Compelled Support Clause
“That no one shall be compelled by law to attend any place of worship; nor to pay any tithes, taxes, or other rate for building or repairing any place of worship, or for maintaining any minister or ministry ….” Alabama Const. Art. I, § 3.
“No appropriation shall be made to any charitable or educational institution not under the absolute control of the state, other than normal schools established by law for the professional training of teachers for the public schools of the state, except by a vote of two-thirds of all the members elected to each house.” Alabama Const. Art. IV, § 73.
“No money raised for the support of the public schools shall be appropriated to or used for the support of any sectarian or denominational school.” Alabama Const. Art. XIV, § 263.
Alabama Parent-Taxpayer Refundable Tax Credits
Alabama Code Sections 16-6D-1 to -9
Education Scholarship Program
Alabama Code Sections 16-6D-1 to -9
Magee v. Boyd, 175 So. 3d 79 (Ala. 2015)
The Alabama Supreme Court upheld both of Alabama’s tax credit programs against several claims under the Alabama Constitution raised by the plaintiffs. Among other things, the Court held that neither of Alabama’s tax credit programs violate either of Alabama’s Blaine Amendments, since tax credits are not appropriations and are thus not governed by either provision. Furthermore, the tax credits are given to parents of students or taxpayers, not to religious institutions. Finally, the programs do not violate Alabama’s Compelled Support Clause because the programs are neutral toward religion, and any benefit to a religious institution from these programs is due to the choices of individuals, not the government.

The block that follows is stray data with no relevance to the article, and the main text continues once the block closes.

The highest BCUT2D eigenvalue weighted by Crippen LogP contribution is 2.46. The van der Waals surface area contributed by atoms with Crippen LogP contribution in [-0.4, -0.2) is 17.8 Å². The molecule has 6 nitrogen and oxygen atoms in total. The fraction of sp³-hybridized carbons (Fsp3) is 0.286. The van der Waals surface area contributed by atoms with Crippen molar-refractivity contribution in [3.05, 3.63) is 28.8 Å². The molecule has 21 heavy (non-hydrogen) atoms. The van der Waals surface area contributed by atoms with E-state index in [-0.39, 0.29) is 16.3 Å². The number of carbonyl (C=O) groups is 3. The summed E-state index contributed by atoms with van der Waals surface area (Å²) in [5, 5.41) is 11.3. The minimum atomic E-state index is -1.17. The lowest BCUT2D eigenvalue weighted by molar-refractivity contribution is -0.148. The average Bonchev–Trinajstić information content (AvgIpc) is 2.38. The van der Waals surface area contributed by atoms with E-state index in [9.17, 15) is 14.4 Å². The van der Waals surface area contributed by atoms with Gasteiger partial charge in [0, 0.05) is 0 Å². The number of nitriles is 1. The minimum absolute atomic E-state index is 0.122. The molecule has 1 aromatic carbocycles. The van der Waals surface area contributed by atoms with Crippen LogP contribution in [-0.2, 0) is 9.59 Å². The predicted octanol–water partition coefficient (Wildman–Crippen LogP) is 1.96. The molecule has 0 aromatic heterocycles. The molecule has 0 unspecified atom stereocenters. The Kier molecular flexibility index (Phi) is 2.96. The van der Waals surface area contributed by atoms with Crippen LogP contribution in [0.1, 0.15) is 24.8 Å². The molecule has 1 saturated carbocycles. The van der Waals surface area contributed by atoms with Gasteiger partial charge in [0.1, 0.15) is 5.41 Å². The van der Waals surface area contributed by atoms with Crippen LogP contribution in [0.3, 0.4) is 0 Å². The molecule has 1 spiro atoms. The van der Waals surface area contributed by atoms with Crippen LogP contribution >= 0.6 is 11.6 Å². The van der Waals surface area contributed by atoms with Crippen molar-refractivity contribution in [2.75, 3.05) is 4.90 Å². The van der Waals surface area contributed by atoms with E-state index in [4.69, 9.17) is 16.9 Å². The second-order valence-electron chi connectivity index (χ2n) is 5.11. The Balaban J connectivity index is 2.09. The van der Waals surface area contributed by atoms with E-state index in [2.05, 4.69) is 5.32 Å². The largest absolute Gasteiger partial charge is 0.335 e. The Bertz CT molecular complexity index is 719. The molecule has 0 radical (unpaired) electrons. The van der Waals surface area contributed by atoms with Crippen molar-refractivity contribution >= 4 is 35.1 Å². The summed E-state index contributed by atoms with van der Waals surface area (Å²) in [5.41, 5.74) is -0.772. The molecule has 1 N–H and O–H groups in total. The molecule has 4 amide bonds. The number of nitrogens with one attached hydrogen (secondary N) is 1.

Alabama Education Association v. James, 373 So. 2d 1076 (Ala. 1979)
After a change in U.S. Supreme Court Establishment Clause jurisprudence, the Alabama Supreme Court held that tuition grants to students attending private schools are constitutional under the First Amendment of the U.S. Constitution and Alabama’s Blaine Amendment (Article XIV, Section 263) because the aid goes to the student, not the school.
Opinion of Justices, 280 So. 2d 547 (1973)
Following then-current U.S. Supreme Court Establishment Clause precedent, the Alabama Supreme Court opined that tuition grants to students attending “church colleges” would violate both the First Amendment of the U.S. Constitution and one of Alabama’s Blaine Amendments (Article XIV, Section 263) because they would excessively entangle the state and religion.
Tax credit programs and vouchers are both school choice options for Alabama. Although the Alabama Constitution contains both a Compelled Support Clause and Blaine Amendment language, the Alabama courts have not interpreted these clauses expansively to prohibit school choice. Indeed, in 2015, the Alabama Supreme Court rejected a challenge to Alabama’s tax-credit-generated scholarship and refundable tax credit programs that raised claims under these (and several other) provisions of the Alabama Constitution in Magee v. Boyd.
To avoid potential problems with the second of Alabama’s Blaine Amendments (Article XIV, Section 263), voucher program funding should explicitly come from sources other than the state’s public school fund.
Model Legislation: Education Savings Account, Parental Choice Scholarship Program (Universal Eligibility), Parental Choice Scholarship Program (Means-Tested Eligibility), Special Needs Scholarship Program, Foster Child Scholarship Program, Autism Scholarship, Great Schools Tax Credit Program, Family Education Tax Credit Program